Celebrating our Alumni

Wednesday 28 Oct

Scott discusses the Global Interaction Alumni Strategy as we honour the legacy of our workers across the decades.

Since starting in my role this year I have been greatly encouraged by conversations with our alumni – faithful and gracious women and men who have passionately and humbly served across the world. Whenever I leave a phone or Zoom call with one of our former team members I am fuelled with encouragement, particularly as we journey through this challenging season. 
Each has a wonderful story to tell, like Stuart, who I was chatting with last Friday; someone who played a vital role in our amazing B story and who has become a trusted mentor in my journey. And last week I had the privilege of chatting with Roger who played a key role in our PNG work and continues to support the development of the Baptist movement.
I have missed being able to travel and connect with our alumni across the country this year but, as we look to 2021, I am excited that we will be launching a new and formal Global Interaction Alumni Strategy. Whether someone served five or 50 years ago and wherever they were based – globally or locally – our people are at the heart of our wonderful mission story and we need to do more to connect, celebrate their ministry and hear their voice as we step out in faith and build on our past. 
Certainly I know from emails, letters and phone calls how much these faithful men and women uphold our teams in prayer and we can be so thankful for this. 
Please be in touch with me if you have any questions, suggestions or feedback as we look to strengthen our alumni engagement.
A remarkable Australian leader:
Speaking of our alumni, Dr Lowitja O’Donoghue AC CBE DSG is one of our most celebrated Australians; described by Noel Pearson as “the greatest aboriginal leader of the modern era."
Former Prime Minister Paul Keating has described Lowitja as “a remarkable Australian leader. A leader whose unfailing instinct for enlargement marks her out as unique.”
Over the last fortnight, 'Lowitja', an authorised biography by Stuart Rintoul, from Allen and Unwin, has been released and in this week’s ED Update I want to highlight the release of the book and celebrate one our alumni’s finest. Let me also acknowledge Roger for his helpful insights this week into Dr O’Donoghue’s life.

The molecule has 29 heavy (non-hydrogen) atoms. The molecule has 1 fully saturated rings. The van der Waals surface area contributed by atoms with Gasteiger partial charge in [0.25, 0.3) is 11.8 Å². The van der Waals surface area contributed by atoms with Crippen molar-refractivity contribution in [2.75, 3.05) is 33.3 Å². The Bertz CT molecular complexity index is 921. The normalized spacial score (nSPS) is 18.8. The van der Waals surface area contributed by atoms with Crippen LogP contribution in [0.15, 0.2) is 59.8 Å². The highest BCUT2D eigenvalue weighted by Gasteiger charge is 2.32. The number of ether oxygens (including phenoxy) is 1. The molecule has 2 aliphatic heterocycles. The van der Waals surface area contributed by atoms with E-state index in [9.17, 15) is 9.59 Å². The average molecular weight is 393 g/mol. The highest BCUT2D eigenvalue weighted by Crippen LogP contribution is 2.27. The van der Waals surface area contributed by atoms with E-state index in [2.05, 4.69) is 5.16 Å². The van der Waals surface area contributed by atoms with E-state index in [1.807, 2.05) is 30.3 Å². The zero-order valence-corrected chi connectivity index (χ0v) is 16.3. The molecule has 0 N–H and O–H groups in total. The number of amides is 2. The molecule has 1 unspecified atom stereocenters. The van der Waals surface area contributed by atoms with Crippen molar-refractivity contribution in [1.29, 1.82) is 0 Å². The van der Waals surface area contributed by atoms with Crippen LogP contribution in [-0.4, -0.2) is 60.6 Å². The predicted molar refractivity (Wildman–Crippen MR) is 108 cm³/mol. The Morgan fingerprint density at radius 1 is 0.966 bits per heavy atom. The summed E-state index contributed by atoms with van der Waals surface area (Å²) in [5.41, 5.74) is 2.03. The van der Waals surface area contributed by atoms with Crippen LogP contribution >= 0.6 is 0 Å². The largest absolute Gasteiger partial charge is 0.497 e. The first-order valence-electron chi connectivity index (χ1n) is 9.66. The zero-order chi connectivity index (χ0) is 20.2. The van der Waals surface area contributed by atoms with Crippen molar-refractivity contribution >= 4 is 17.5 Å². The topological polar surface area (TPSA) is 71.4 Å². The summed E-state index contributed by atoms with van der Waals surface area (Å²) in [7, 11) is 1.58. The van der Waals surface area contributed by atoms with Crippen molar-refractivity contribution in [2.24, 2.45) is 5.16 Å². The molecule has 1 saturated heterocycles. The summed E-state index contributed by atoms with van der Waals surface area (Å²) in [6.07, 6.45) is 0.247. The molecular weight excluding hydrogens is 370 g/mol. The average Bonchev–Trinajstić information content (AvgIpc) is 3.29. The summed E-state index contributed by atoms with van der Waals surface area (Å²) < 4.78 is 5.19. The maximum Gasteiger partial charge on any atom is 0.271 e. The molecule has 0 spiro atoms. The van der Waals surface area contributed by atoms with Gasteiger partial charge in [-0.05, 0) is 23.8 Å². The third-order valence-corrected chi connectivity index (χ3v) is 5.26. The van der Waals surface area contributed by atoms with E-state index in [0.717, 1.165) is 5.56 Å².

Aged 29, Dr O’Donoghue, a nurse, departed Australia by boat at the beginning of 1962, bound for Assam. Today we celebrate her as our first Indigenous sent worker. 
In March 1962, Dr O’Donoghue featured on the cover of Vision magazine reflecting on her experience of working day and night and being constantly called out to attend births and then fronting up the next morning for clinics. She had a five-year term in mind but, in October 1962, Chinese troops moved on to the border with Assam and, with India’s apparent abandoning of Assam, Lowitja and Joyce McDonald were evacuated to Calcutta before Lowitja returned to Australia a few months later. 
J.D. Williams invited her to consider a role in PNG, but God had other plans for this woman of firsts. She had earlier fought to become registered as a nurse after being initially refused training because she was Aboriginal. She took on the authorities and became the first registered Indigenous nurse in South Australia. This fight also began her lifelong advocacy for the rights of First Australians. 
Stuart Rintoul highlights in the biography that Dr O’Donoghue lived in a girls home in Oodnadatta in her youth, having been removed from her parents aged two.  The home’s manager repeatedly told Lowitja: “You will never succeed at anything”. And yet the girl who passed her last year at school at number 32 of 32, ended up receiving 9 honorary doctorates in her life and being named Australian of the Year in 1984 for her contribution to Australian life and Indigenous advancement.
Among her other ‘firsts’:
  • First Aboriginal woman to be awarded an Order of Australia
  • First Chair of the Aboriginal and Torres Strait Islander Commission
  • First Indigenous Australian to address the United Nations
I remember the privilege of meeting Dr O’Donoghue a number of years back and I was struck by her humility and quiet disposition. Yet when she rose to speak, there on display was passion, determination and her absolute commitment to justice and improving the lives of others. 
In celebrating this great Australian’s story we’re reminded of God’s power and what He can do with a life committed to His cause and the service of others. We remind ourselves of how often God will use the most unlikely to make a difference! A girl written off as useless, who ends up serving on the other side of the world, and becomes one of our nation’s most celebrated social justice leaders.  
As I thank God for Dr O’Donoghue, I also celebrate our big alumni family - each with a unique story, each who embraced God’s gracious invitation to mission. Whether they served in a state office, in Outback Australia or the other side of the globe, let’s thank God for all those that came before us and the legacy they have left. 
Scott Pilgrim
Executive Director



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